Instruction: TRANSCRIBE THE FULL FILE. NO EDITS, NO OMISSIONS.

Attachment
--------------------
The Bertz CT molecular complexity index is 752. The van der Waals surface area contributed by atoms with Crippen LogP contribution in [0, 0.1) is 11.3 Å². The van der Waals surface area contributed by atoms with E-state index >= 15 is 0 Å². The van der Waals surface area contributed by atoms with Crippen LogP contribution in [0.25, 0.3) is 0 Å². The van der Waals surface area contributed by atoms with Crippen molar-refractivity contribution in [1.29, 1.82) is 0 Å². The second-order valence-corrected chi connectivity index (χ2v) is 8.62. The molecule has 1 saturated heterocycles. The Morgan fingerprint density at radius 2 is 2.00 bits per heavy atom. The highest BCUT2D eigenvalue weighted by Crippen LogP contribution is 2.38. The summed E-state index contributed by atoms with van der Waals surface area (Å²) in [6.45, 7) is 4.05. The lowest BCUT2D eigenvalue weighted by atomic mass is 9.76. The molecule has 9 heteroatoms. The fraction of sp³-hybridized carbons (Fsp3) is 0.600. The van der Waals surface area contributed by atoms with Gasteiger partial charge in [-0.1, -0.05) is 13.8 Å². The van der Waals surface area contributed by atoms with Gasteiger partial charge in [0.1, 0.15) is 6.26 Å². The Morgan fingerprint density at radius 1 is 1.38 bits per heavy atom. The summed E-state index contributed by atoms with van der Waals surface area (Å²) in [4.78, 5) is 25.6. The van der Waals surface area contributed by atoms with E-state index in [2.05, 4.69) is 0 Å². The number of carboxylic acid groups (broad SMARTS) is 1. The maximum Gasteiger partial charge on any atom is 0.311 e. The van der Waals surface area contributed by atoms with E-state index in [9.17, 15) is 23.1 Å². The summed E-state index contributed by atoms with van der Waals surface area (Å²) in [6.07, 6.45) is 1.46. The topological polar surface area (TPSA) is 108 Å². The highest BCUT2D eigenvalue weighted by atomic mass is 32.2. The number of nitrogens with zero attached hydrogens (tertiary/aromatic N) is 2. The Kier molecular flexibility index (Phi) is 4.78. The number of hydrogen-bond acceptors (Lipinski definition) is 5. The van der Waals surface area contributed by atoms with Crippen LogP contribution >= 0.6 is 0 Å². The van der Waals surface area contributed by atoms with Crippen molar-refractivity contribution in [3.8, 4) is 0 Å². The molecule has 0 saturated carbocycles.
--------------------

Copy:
The Bertz CT molecular complexity index is 752. The van der Waals surface area contributed by atoms with Crippen LogP contribution in [0, 0.1) is 11.3 Å². The van der Waals surface area contributed by atoms with E-state index >= 15 is 0 Å². The van der Waals surface area contributed by atoms with Crippen LogP contribution in [0.25, 0.3) is 0 Å². The van der Waals surface area contributed by atoms with Crippen molar-refractivity contribution in [1.29, 1.82) is 0 Å². The second-order valence-corrected chi connectivity index (χ2v) is 8.62. The molecule has 1 saturated heterocycles. The Morgan fingerprint density at radius 2 is 2.00 bits per heavy atom. The highest BCUT2D eigenvalue weighted by Crippen LogP contribution is 2.38. The summed E-state index contributed by atoms with van der Waals surface area (Å²) in [6.45, 7) is 4.05. The lowest BCUT2D eigenvalue weighted by atomic mass is 9.76. The molecule has 9 heteroatoms. The fraction of sp³-hybridized carbons (Fsp3) is 0.600. The van der Waals surface area contributed by atoms with Gasteiger partial charge in [-0.1, -0.05) is 13.8 Å². The van der Waals surface area contributed by atoms with Gasteiger partial charge in [0.1, 0.15) is 6.26 Å². The Morgan fingerprint density at radius 1 is 1.38 bits per heavy atom. The summed E-state index contributed by atoms with van der Waals surface area (Å²) in [4.78, 5) is 25.6. The van der Waals surface area contributed by atoms with E-state index in [2.05, 4.69) is 0 Å². The number of carboxylic acid groups (broad SMARTS) is 1. The maximum Gasteiger partial charge on any atom is 0.311 e. The van der Waals surface area contributed by atoms with E-state index in [9.17, 15) is 23.1 Å². The summed E-state index contributed by atoms with van der Waals surface area (Å²) in [6.07, 6.45) is 1.46. The topological polar surface area (TPSA) is 108 Å². The highest BCUT2D eigenvalue weighted by atomic mass is 32.2. The number of nitrogens with zero attached hydrogens (tertiary/aromatic N) is 2. The Kier molecular flexibility index (Phi) is 4.78. The number of hydrogen-bond acceptors (Lipinski definition) is 5. The van der Waals surface area contributed by atoms with Crippen LogP contribution >= 0.6 is 0 Å². The van der Waals surface area contributed by atoms with Crippen molar-refractivity contribution in [3.8, 4) is 0 Å². The molecule has 0 saturated carbocycles.